Vargas next contends there was insufficient evidence to prove that the value of the stolen pipe exceeded one thousand dollars, and therefore his conviction must be reduced to petit theft.
Appellate review of the sufficiency of the evidence is limited in scope. A judgment of conviction, entered upon a jury verdict, will not be overturned on appeal where there is substantial evidence upon which a reasonable trier of fact could have found that the prosecution sustained its burden of proving the essential elements of the crime beyond a reasonable doubt. State v. Herrera–Brito, 131 Idaho 383, 385, 957 P.2d 1099, 1101 (Ct.App.1998); State v. Knutson, 121 Idaho 101, 104, 822 P.2d 998, 1001 (Ct.App.1991). Substantial evidence is such relevant evidence as a reasonable mind might accept as adequate to support a conclusion. State v. Byington, 132 Idaho 589, 593, 977 P.2d 203, 207 (1999); Johnson, 149 Idaho at 263, 233 P.3d at 194. We will not substitute our view for that of the jury as to the credibility of the witnesses, the weight to be given to the testimony, and the reasonable inferences to be drawn from the evidence. Knutson, 121 Idaho at 104, 822 P.2d at 1001; State v. Decker, 108 Idaho 683, 684, 701 P.2d 303, 304 (Ct.App.1985). Rather, we consider the evidence in the light most favorable to the prosecution. Herrera–Brito, 131 Idaho at 385, 957 P.2d at 1101; Knutson, 121 Idaho at 104, 822 P.2d at 1001.
Here, the State relied upon evidence of market value to prove that the stolen pipe was worth more than $1,000. Vargas argues that the State failed in this effort. He contends that the evidence showed that there existed no market for used pipe of this type because such pipe was not generally available. This argument fails on the face of the record. The State's witness on valuation was the owner of the irrigation pump company that removed the stolen pipe from the farm well and later reinstalled the same pipe. He testified that as a part of his business, he bought and sold new and used equipment for irrigation systems, including pipe. The man said that he would be willing to buy the pipe at issue for 40 percent of the cost of new pipe, and that he could resell it for 60 percent of the cost of new pipe. He said that his customers often ask for used pipe because it would be less expensive, but that he generally does not have such pipe available for sale because people who possess used pipe keep it in use. He noted: “I had a customer yesterday ask for used stuff, but I don't have it to sell is the problem. If I have the stuff, I could sell it more often. It's just not available .” According to Vargas, this testimony about the low availability of used pipe establishes that there exists no market for the product. We disagree. That the market demand for a product exceeds its supply does not demonstrate that there exists no market value. Here, the owner of a company engaged in the business of selling new and used pipe clearly testified that when used pipe is available he can generally sell it for 60 percent of the price of equivalent new pipe. He testified about the price he would pay for the used pipe at issue (slightly over $200 per ten-foot section) and what he would charge for the pipe on re-sale (slightly over $300 per ten-foot section). Because there were nineteen sections of pipe stolen, under either measure there was sufficient evidence that the market value of the pipe exceeded $1,000.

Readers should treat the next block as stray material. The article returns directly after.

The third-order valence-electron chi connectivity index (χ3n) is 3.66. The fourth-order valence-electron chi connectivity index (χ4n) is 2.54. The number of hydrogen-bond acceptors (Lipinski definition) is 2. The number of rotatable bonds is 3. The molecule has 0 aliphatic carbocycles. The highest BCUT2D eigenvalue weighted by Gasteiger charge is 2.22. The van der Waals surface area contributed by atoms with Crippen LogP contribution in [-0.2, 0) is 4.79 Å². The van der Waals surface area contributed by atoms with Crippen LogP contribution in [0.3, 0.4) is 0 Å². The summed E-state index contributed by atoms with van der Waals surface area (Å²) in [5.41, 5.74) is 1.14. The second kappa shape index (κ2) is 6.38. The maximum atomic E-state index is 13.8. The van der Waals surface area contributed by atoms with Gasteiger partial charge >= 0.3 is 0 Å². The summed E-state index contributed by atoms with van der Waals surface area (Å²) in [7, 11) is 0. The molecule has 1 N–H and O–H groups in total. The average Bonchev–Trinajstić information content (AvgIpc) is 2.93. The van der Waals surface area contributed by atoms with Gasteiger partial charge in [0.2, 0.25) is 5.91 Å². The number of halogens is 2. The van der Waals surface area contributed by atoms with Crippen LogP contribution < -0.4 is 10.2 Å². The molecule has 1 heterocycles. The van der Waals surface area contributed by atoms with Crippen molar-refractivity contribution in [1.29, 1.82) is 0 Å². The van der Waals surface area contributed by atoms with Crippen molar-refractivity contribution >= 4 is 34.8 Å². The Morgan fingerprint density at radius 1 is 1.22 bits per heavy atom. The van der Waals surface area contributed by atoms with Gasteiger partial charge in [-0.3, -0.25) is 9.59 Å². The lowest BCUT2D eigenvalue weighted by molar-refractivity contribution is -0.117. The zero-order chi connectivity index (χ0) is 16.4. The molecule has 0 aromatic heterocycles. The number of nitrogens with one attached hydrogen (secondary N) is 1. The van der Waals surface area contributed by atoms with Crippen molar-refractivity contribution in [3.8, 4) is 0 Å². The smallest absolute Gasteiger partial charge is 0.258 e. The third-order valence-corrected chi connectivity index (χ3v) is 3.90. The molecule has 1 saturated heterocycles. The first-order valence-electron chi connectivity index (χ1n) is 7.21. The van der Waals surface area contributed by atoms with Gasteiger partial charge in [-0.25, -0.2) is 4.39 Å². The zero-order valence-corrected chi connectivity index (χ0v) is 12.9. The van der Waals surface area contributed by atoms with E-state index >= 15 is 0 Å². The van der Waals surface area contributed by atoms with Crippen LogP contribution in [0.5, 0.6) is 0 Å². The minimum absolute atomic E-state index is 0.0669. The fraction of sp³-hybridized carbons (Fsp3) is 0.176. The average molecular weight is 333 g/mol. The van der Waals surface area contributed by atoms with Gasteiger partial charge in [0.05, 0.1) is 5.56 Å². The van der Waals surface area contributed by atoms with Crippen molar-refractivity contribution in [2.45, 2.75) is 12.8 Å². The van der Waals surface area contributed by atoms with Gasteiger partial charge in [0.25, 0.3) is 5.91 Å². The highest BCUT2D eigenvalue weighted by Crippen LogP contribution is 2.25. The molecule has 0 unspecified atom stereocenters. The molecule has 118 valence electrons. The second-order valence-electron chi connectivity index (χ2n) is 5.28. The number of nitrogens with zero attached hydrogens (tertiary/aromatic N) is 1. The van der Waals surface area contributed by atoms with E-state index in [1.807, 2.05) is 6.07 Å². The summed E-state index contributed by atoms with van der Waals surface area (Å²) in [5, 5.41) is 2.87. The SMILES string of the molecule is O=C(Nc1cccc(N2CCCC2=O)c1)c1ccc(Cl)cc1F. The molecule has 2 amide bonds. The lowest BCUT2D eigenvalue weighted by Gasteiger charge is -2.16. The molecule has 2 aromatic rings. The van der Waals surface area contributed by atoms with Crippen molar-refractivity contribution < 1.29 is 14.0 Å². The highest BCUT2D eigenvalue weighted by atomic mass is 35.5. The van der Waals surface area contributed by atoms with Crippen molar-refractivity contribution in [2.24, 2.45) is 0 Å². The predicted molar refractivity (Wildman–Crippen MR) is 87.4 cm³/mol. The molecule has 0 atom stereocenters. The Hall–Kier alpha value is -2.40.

Vargas's next contention—that the State did not establish that this value applied to pipe of the same type and condition as the stolen pipe-is also incorrect. During direct examination, the prosecutor elicited the following testimony:
Q. ․ Based on your work experience and your history of running this business, are you familiar with the value of this type of tube and shaft?
A. It's expensive. I think that stuff is somewhere around 530 some odd dollars a joint, I think, when it's brand-new.
Q. So more than $500 per 10–foot section—
A. That's correct.
Q. —of tube and shaft together?
A. That's correct.
Q. And what about when it's used?
A. We usually get 60 percent of the new value for used price.
Q. And so if the new value was $500, used would be around 300?
Q. Now, talking specifically about the material from this case, let's say Mr. Young had recovered it, but after—he had already recovered it but after he had already installed new material so it was then excess and he needed to sell it. Around that time, end of March 2010, would this material have gone for that used price that you just gave us?
Q. So about $300 per 10–foot section?
A. That's correct.
Clearly, the witness was talking about the value of the precise pipe that was stolen in this case, not other pipe that might have been of a different quality or condition. The evidence of market value is sufficient to support the jury's verdict.
C. The State Presented Sufficient Evidence that Vargas Was in Possession of the Pipe
The stolen pipe was taken to the scrapyard in two pickup loads, one on Saturday March 20, 2010, and one on Monday, March 22, 2010. The second delivery occurred about twenty minutes before the farm manager arrived looking for the pipe. Vargas contends that the State failed to provide sufficient evidence that he personally delivered, and thus possessed, the pipe on both occasions.
Again, the record refutes Vargas's claim. The owner of the scrapyard testified that although both Vargas and another man came in with loads of scrap metal at various times on the two days in question, Vargas was the one who delivered the pipe at issue. The owner said that he personally unloaded the pipe from the pickup that Vargas was driving. A detective who interviewed Vargas before his arrest testified that Vargas admitted driving his pickup loaded with scrap metal to the yard twice on Saturday and twice on Monday. Thus, the State presented substantial and competent evidence that Vargas personally possessed both pickup loads of the pipe.
The jury was properly instructed, and substantial evidence supports the verdict. Therefore, the judgment of conviction is affirmed.
Chief Judge GRATTON and Judge GUTIERREZ concur.